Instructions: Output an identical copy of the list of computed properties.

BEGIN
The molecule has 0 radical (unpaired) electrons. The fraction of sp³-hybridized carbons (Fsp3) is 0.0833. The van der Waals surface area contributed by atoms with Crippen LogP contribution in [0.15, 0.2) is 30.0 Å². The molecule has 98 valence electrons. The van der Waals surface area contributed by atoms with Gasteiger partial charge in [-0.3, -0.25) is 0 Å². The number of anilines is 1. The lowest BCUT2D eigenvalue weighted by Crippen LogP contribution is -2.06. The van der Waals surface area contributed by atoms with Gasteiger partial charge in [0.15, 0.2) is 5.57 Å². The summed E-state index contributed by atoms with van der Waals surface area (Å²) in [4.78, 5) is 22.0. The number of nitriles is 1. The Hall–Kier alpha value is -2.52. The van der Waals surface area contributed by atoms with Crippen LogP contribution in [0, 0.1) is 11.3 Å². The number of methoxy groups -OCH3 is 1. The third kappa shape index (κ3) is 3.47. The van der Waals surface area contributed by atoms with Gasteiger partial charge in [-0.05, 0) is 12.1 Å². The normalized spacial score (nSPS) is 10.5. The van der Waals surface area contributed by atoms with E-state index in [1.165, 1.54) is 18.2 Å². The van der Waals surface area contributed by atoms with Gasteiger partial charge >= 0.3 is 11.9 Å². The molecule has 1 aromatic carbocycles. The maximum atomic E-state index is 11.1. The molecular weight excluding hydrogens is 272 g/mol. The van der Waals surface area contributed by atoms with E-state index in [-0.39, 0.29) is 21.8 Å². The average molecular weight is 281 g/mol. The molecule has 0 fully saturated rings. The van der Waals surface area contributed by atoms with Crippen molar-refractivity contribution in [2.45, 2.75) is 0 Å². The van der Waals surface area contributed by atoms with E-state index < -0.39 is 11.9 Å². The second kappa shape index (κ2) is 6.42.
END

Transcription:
The molecule has 0 radical (unpaired) electrons. The fraction of sp³-hybridized carbons (Fsp3) is 0.0833. The van der Waals surface area contributed by atoms with Crippen LogP contribution in [0.15, 0.2) is 30.0 Å². The molecule has 98 valence electrons. The van der Waals surface area contributed by atoms with Gasteiger partial charge in [-0.3, -0.25) is 0 Å². The number of anilines is 1. The lowest BCUT2D eigenvalue weighted by Crippen LogP contribution is -2.06. The van der Waals surface area contributed by atoms with Gasteiger partial charge in [0.15, 0.2) is 5.57 Å². The summed E-state index contributed by atoms with van der Waals surface area (Å²) in [4.78, 5) is 22.0. The number of nitriles is 1. The Hall–Kier alpha value is -2.52. The van der Waals surface area contributed by atoms with Crippen LogP contribution in [0, 0.1) is 11.3 Å². The number of methoxy groups -OCH3 is 1. The third kappa shape index (κ3) is 3.47. The van der Waals surface area contributed by atoms with Gasteiger partial charge in [-0.05, 0) is 12.1 Å². The normalized spacial score (nSPS) is 10.5. The van der Waals surface area contributed by atoms with E-state index in [1.165, 1.54) is 18.2 Å². The van der Waals surface area contributed by atoms with Gasteiger partial charge >= 0.3 is 11.9 Å². The molecule has 1 aromatic carbocycles. The maximum atomic E-state index is 11.1. The molecular weight excluding hydrogens is 272 g/mol. The van der Waals surface area contributed by atoms with E-state index in [-0.39, 0.29) is 21.8 Å². The average molecular weight is 281 g/mol. The molecule has 0 fully saturated rings. The van der Waals surface area contributed by atoms with Crippen molar-refractivity contribution in [2.45, 2.75) is 0 Å². The van der Waals surface area contributed by atoms with E-state index < -0.39 is 11.9 Å². The second kappa shape index (κ2) is 6.42.